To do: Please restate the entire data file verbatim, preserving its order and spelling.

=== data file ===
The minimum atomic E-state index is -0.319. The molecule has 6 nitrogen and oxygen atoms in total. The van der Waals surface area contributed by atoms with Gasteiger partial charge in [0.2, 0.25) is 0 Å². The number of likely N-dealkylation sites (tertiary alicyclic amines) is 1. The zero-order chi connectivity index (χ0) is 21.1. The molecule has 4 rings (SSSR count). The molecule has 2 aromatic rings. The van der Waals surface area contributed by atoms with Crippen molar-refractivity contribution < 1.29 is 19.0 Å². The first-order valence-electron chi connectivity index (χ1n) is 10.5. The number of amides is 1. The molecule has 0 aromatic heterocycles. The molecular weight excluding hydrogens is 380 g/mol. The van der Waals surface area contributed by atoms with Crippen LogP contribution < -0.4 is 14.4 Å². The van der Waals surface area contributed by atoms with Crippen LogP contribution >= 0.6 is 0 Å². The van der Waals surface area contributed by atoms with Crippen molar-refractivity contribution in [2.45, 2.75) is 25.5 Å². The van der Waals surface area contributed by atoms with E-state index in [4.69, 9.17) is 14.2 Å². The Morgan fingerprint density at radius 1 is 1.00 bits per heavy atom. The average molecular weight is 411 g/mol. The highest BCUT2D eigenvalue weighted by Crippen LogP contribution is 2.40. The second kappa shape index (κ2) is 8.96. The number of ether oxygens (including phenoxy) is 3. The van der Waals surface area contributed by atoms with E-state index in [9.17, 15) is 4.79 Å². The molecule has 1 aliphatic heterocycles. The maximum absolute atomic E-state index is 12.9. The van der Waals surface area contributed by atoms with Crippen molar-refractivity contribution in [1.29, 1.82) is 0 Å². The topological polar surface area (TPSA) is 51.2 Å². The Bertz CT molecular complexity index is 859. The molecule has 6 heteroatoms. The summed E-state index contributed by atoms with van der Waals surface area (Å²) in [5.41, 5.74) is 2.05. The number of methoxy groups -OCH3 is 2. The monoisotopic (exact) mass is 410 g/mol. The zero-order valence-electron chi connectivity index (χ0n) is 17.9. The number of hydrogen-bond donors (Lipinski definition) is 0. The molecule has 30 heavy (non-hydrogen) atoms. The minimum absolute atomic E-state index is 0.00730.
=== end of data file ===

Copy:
The minimum atomic E-state index is -0.319. The molecule has 6 nitrogen and oxygen atoms in total. The van der Waals surface area contributed by atoms with Gasteiger partial charge in [0.2, 0.25) is 0 Å². The number of likely N-dealkylation sites (tertiary alicyclic amines) is 1. The zero-order chi connectivity index (χ0) is 21.1. The molecule has 4 rings (SSSR count). The molecule has 2 aromatic rings. The van der Waals surface area contributed by atoms with Crippen molar-refractivity contribution < 1.29 is 19.0 Å². The first-order valence-electron chi connectivity index (χ1n) is 10.5. The number of amides is 1. The molecule has 0 aromatic heterocycles. The molecular weight excluding hydrogens is 380 g/mol. The van der Waals surface area contributed by atoms with Crippen LogP contribution < -0.4 is 14.4 Å². The van der Waals surface area contributed by atoms with Crippen LogP contribution >= 0.6 is 0 Å². The van der Waals surface area contributed by atoms with Crippen molar-refractivity contribution in [2.45, 2.75) is 25.5 Å². The van der Waals surface area contributed by atoms with E-state index in [4.69, 9.17) is 14.2 Å². The Morgan fingerprint density at radius 1 is 1.00 bits per heavy atom. The average molecular weight is 411 g/mol. The highest BCUT2D eigenvalue weighted by Crippen LogP contribution is 2.40. The second kappa shape index (κ2) is 8.96. The number of ether oxygens (including phenoxy) is 3. The van der Waals surface area contributed by atoms with E-state index in [9.17, 15) is 4.79 Å². The molecule has 1 aliphatic heterocycles. The maximum absolute atomic E-state index is 12.9. The van der Waals surface area contributed by atoms with Crippen molar-refractivity contribution in [1.29, 1.82) is 0 Å². The topological polar surface area (TPSA) is 51.2 Å². The Bertz CT molecular complexity index is 859. The molecule has 6 heteroatoms. The summed E-state index contributed by atoms with van der Waals surface area (Å²) in [5.41, 5.74) is 2.05. The number of methoxy groups -OCH3 is 2. The monoisotopic (exact) mass is 410 g/mol. The zero-order valence-electron chi connectivity index (χ0n) is 17.9. The number of hydrogen-bond donors (Lipinski definition) is 0. The molecule has 30 heavy (non-hydrogen) atoms. The minimum absolute atomic E-state index is 0.00730.